“He who puts himself in someone else’s hands to be educated offers the greatest possible sacrifice, namely, himself, all his gifts and his entire future. He therefore has the right to demand that through the teacher his self be returned to him Indeed, the condition of this apparent self-relinquishment is that he become stronger and true to himself, so that he may live out his original, natural destiny and his freedom of choice more securely and happily. Thus education should neither give nor take, but simply guide man back to his true nature, which, in turn, is revealed only by his liberal education. Education is the revelation of the creator’s divine love for the human race. Only God can truly teach, and true education is nothing but releasing and freeing. There is more at stake here than mere earthly life and routine existence, more than mere property, liberty and honor.”
~Paul Vital Troxler
“The real need of the present is that the schools be totally grounded in a free spiritual and cultural life. What should be taught and cultivated in these schools must be drawn solely from a knowledge of the growing human being and of individual capacities. A genuine anthropology must form the basis of education and instruction. The question should not be: What does a human being need to know and be able to do for the social order that now exists?, but rather: What capacities are latent in this human being, and what lies within that can be developed? Then it will be possible to bring ever new forces into the social order from the rising generations. The life of the social order will be what is made of it by a succession of fully developed human beings who take their places in the social order. The rising generation should not be molded into what the existing social order chooses to make of it.”
Adolescence is a very significant time in the developmental life of a human being. Who among us does not have memories and experiences of that time and the formative power it had upon us? Rudolf Steiner, the founder of Waldorf Education refers to this time of adolescence as “earth ripeness.” He recognizes that with sexual maturity and the ability to procreate come other faculties and capacities, which are newly born and require tending and support in order to be fully realized. One needs to honor the deep inner processes of the adolescent soul and stand by with love, caring and objectivity while each discovers within him/herself the forces and capacities which lie latent but ready to be activated when particular challenges are met.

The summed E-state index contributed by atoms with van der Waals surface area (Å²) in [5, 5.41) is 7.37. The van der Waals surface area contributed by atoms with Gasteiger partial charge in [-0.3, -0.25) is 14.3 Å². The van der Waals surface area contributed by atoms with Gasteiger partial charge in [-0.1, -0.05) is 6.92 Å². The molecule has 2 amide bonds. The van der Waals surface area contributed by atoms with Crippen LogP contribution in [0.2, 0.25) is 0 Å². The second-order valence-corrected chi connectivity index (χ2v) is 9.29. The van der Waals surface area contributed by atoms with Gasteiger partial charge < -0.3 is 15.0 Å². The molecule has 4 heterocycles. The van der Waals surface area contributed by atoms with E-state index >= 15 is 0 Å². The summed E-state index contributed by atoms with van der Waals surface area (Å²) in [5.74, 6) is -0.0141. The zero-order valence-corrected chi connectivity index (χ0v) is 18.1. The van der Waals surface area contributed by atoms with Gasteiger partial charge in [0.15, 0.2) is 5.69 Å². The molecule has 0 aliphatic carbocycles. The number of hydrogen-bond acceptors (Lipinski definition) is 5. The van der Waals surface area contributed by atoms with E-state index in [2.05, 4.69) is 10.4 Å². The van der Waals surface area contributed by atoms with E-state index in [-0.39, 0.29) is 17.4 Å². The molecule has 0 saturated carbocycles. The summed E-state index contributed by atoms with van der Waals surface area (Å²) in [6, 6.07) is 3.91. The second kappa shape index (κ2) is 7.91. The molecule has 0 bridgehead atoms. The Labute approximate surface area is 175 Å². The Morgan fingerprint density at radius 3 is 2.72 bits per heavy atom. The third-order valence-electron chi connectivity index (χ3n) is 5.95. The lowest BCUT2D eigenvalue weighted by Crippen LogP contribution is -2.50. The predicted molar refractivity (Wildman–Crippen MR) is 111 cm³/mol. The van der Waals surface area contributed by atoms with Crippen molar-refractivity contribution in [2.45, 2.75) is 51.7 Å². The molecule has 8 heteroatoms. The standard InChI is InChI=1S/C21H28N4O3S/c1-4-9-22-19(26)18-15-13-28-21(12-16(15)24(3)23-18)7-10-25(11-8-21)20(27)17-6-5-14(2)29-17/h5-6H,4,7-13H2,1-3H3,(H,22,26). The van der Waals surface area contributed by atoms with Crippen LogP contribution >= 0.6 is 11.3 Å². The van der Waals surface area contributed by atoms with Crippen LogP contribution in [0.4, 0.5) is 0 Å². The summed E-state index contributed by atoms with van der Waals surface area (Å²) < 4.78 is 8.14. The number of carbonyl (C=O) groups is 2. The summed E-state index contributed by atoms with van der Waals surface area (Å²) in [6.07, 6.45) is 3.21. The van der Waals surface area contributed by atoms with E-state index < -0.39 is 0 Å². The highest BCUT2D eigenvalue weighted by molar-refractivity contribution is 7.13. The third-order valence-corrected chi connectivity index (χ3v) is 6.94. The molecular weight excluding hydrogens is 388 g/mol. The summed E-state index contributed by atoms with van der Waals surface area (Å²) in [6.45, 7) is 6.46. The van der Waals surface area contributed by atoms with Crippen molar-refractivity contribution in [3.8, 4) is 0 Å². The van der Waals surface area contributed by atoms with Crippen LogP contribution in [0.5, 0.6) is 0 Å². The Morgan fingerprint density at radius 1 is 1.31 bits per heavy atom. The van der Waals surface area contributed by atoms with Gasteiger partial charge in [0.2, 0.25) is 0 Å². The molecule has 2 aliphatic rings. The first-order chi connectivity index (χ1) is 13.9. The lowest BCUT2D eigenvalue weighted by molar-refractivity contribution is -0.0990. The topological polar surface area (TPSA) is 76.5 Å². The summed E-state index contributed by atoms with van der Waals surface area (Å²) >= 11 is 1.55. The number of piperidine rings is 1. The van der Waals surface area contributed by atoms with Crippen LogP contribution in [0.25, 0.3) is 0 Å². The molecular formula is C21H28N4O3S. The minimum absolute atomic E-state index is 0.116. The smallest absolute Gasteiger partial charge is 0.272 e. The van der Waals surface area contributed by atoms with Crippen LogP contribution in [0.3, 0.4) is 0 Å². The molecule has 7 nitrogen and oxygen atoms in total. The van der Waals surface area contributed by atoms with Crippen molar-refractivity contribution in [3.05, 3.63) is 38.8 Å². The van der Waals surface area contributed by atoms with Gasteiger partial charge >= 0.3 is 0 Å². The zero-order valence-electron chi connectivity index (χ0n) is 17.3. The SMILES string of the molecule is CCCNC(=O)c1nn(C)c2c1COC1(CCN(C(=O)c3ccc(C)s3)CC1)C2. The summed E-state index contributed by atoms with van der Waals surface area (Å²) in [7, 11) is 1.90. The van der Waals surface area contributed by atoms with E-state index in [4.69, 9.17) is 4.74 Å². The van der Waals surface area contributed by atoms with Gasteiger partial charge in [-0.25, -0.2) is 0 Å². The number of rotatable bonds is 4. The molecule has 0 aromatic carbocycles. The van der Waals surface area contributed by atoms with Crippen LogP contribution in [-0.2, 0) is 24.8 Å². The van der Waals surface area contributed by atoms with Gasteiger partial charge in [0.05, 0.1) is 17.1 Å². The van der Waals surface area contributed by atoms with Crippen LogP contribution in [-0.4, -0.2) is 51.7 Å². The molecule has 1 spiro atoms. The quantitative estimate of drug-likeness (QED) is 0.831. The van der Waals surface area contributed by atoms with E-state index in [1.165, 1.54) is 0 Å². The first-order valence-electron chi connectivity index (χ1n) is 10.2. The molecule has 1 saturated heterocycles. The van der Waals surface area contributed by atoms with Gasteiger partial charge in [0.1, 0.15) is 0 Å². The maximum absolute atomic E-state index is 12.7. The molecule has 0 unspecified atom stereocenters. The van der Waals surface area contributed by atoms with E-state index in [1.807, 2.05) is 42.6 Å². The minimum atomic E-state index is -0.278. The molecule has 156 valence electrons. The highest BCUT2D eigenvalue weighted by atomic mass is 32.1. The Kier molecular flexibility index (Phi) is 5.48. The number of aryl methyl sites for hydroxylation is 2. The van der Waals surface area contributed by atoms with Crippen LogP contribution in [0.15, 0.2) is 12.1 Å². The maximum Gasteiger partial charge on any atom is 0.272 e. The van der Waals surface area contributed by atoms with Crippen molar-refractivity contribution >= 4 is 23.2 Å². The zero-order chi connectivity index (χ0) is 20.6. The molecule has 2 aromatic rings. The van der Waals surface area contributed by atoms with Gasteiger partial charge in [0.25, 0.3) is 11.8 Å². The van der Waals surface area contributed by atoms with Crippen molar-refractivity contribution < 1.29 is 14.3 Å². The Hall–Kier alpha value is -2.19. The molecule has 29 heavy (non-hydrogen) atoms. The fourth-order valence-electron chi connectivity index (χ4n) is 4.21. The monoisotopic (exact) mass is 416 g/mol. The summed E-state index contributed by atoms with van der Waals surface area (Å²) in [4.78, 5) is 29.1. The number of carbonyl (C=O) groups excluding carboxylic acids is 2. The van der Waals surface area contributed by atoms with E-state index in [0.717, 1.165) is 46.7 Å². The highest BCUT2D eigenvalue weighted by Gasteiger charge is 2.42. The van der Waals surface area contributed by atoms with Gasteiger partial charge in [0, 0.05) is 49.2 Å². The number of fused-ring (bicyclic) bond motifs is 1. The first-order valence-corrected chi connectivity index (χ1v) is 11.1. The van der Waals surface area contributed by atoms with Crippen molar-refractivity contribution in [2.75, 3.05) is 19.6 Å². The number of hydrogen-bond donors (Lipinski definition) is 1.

One aspect of Waldorf education that sets it apart from other educational philosophies is that it recognizes the human being as having a spiritual component that one must address and acknowledge if one is to educate in the spirit of Troxler’s quote. What will be necessary is an affinity for the ideals expressed, motivation to engage in independent and group inquiry of a range of topics and respect and appreciation for the power of community, diversity and the student-teacher relationship.
Click on the Resources page to find excerpts, essays and links allowing you to further explore anthroposophically-based education for adolescents. If you feel that you as a student, or your son or daughter will be well served by the educational philosophy and ideals expressed on these pages, we urge you to consider whether you can support the creation of an adolescent education opportunity within Central Vermont that is grounded in the values of Waldorf education, but adapted to meet the particular geographic, economic and cultural realities of this part of our state.
Also, please consider a donation to support our work. You can find the donation link at right. Your generosity will support our work in preparation, planning and outreach and it will be greatly appreciated.